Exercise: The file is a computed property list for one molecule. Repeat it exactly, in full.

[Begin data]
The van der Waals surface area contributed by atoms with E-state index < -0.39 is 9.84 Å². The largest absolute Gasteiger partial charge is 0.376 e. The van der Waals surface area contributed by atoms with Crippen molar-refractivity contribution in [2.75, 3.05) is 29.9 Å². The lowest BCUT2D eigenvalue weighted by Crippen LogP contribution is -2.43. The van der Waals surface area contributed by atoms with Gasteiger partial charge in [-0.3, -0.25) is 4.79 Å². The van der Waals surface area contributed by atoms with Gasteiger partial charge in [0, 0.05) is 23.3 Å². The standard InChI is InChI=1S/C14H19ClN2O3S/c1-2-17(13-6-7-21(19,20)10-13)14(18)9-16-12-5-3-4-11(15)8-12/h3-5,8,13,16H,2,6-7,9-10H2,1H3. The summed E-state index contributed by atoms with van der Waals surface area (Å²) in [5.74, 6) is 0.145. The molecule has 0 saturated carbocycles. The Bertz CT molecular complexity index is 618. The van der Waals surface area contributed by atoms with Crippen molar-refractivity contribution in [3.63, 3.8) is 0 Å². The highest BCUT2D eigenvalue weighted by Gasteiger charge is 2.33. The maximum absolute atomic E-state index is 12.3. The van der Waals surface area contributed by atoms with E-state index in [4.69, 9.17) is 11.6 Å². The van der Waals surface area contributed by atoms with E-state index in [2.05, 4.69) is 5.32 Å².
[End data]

The van der Waals surface area contributed by atoms with E-state index < -0.39 is 9.84 Å². The largest absolute Gasteiger partial charge is 0.376 e. The van der Waals surface area contributed by atoms with Crippen molar-refractivity contribution in [2.75, 3.05) is 29.9 Å². The lowest BCUT2D eigenvalue weighted by Crippen LogP contribution is -2.43. The van der Waals surface area contributed by atoms with Gasteiger partial charge in [-0.3, -0.25) is 4.79 Å². The van der Waals surface area contributed by atoms with Gasteiger partial charge in [0, 0.05) is 23.3 Å². The standard InChI is InChI=1S/C14H19ClN2O3S/c1-2-17(13-6-7-21(19,20)10-13)14(18)9-16-12-5-3-4-11(15)8-12/h3-5,8,13,16H,2,6-7,9-10H2,1H3. The summed E-state index contributed by atoms with van der Waals surface area (Å²) in [5.74, 6) is 0.145. The molecule has 0 saturated carbocycles. The Bertz CT molecular complexity index is 618. The van der Waals surface area contributed by atoms with Crippen molar-refractivity contribution in [3.63, 3.8) is 0 Å². The highest BCUT2D eigenvalue weighted by Gasteiger charge is 2.33. The maximum absolute atomic E-state index is 12.3. The van der Waals surface area contributed by atoms with E-state index in [4.69, 9.17) is 11.6 Å². The van der Waals surface area contributed by atoms with E-state index in [2.05, 4.69) is 5.32 Å².